ERROR, METAPHOR AND THE AMERICAN ROAD
LOUIS RENÉ BERES
René Beres is Professor of Political Science at Purdue
University. He is author of many books and articles dealing
with international politics. His columns have appeared in the
New York Times, Washington Post, The Jerusalem
Post and OUPblog
(Oxford University Press).
too long, sheer folly has played a determinative role in shaping
US military policy. Before Washington commits to any new war
or ‘limited action’ in the Middle East, it would
be prudent to look back at some of our previous misjudgments.
Even if it should appear that a “tailored” and “narrow”
American intervention in Syria could be both life-saving and
law-enforcing, we should raise one unavoidably vital question:
why, again and again, do we manage to get ourselves drawn into
plainly losing military ventures?
a democratic society, it should be easy for us to recognize
various pertinent connections between governmental error and
public opinion, that national leadership failures must ultimately
be a composite reflection of popular misunderstandings.
have we been doing wrong? Have we simply been inclined to choose
poor leadership? As a free people, are we incapable of selecting
the best available candidates for high public office? Is this
damaging incapacity an inevitable consequence of certain far-reaching
personal deficits, crippling liabilities that are both intellectual
and educational? Thomas Jefferson would have replied to these
intersecting questions, unhesitatingly.
John Adams, who had decided to divide classes in America according
to “gentlemen” and “simple men,” Jefferson
chose instead to identify a less orthodox measure of social
differentiation. Remarked Jefferson, in what amounted to an
oddly revolutionary dialect (his enemies had often dubbed him
a “Jacobin”), the distinguishing criterion of class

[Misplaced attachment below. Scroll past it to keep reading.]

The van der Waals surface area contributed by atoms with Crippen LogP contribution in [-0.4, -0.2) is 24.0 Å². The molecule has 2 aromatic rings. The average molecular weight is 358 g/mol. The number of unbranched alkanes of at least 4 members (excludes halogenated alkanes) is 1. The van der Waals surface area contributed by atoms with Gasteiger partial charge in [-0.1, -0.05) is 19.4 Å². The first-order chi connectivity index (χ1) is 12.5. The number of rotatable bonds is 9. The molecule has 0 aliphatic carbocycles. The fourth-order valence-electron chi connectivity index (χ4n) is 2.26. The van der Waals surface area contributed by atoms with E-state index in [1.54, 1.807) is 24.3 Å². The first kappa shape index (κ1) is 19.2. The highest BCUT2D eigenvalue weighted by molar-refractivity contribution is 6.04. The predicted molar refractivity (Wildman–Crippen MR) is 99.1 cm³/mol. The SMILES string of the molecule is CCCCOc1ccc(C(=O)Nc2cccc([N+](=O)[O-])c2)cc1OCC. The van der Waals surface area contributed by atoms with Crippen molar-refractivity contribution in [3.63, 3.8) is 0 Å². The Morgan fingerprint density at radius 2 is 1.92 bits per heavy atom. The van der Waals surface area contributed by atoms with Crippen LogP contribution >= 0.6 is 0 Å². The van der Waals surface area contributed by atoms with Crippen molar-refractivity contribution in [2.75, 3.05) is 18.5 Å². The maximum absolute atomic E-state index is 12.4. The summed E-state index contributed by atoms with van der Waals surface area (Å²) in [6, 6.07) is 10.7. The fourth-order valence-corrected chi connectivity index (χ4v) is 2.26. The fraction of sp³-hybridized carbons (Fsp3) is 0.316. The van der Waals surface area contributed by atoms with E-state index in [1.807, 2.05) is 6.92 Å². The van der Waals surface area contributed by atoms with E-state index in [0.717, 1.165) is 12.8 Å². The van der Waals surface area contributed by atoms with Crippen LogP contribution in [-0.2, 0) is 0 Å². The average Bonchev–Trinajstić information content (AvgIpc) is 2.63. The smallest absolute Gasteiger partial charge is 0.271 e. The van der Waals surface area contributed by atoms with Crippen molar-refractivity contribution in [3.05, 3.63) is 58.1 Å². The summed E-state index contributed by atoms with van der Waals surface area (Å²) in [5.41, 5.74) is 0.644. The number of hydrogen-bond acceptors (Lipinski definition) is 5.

in the new nation should hinge entirely upon the degree of confidence
in popular self-government.
for Thomas Jefferson, then seriously fashioning the developing
American democracy, there were abundantly firm constraints on
who should and should not be allowed to participate. But, the
principal author of the Declaration did openly favor those who
would unambiguously identify with “the people,”
over those, like Adams, who had determined to fear them. While
Adams had been concerned with stemming off violent actions by
the “mob,” Jefferson’s thoroughly different
preoccupation was to prevent any oppression by a “democratic”
does this earlier preoccupation relate to American military
ventures? Although Jefferson had expressed a clear democratic
faith in “the people,” he had also made such faith
contingent upon a prior and proper public education. Believing
unreservedly in a diffusion of knowledge “among the masses,”
he announced in his first inaugural address that an enlightened
American public was a sine qua non for successful governance.
Not surprisingly, he remarked, if forced to choose between government
without newspapers, and newspapers without a government, he
would cheerfully opt for the latter.
why did we have to wait so many painful years for McNamara‘s
mea culpa, for his nefariously-calculated delay that
eventually cost tens of thousands of American and Vietnamese
lives? If Thomas Jefferson were still available to answer this
question, his response would likely be both predictable and
helpful. Taking a page from Alexis de Tocqueville, prominent
French critic of American life in the early 19th century, and
author of Democracy in America (1835 & 1840), Jefferson